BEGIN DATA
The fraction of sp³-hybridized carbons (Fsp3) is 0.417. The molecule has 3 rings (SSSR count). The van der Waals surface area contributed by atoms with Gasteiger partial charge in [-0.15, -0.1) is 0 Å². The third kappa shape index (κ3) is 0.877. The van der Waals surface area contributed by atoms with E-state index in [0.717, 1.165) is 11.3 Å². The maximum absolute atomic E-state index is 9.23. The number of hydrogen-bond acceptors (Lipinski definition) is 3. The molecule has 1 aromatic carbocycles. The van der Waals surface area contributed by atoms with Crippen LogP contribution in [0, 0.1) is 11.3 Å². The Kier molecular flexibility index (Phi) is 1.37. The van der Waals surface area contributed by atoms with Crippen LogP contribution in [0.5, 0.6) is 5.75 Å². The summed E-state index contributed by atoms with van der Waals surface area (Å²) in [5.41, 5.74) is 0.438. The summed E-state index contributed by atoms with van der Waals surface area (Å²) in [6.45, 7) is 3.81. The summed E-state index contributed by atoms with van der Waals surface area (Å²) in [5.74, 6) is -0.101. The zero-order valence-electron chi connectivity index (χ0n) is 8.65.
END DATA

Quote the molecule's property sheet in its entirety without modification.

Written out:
The fraction of sp³-hybridized carbons (Fsp3) is 0.417. The molecule has 3 rings (SSSR count). The van der Waals surface area contributed by atoms with Gasteiger partial charge in [-0.15, -0.1) is 0 Å². The third kappa shape index (κ3) is 0.877. The van der Waals surface area contributed by atoms with E-state index in [0.717, 1.165) is 11.3 Å². The maximum absolute atomic E-state index is 9.23. The number of hydrogen-bond acceptors (Lipinski definition) is 3. The molecule has 1 aromatic carbocycles. The van der Waals surface area contributed by atoms with Crippen LogP contribution in [0, 0.1) is 11.3 Å². The Kier molecular flexibility index (Phi) is 1.37. The van der Waals surface area contributed by atoms with Crippen LogP contribution in [0.5, 0.6) is 5.75 Å². The summed E-state index contributed by atoms with van der Waals surface area (Å²) in [5.41, 5.74) is 0.438. The summed E-state index contributed by atoms with van der Waals surface area (Å²) in [6.45, 7) is 3.81. The summed E-state index contributed by atoms with van der Waals surface area (Å²) in [5.74, 6) is -0.101. The zero-order valence-electron chi connectivity index (χ0n) is 8.65.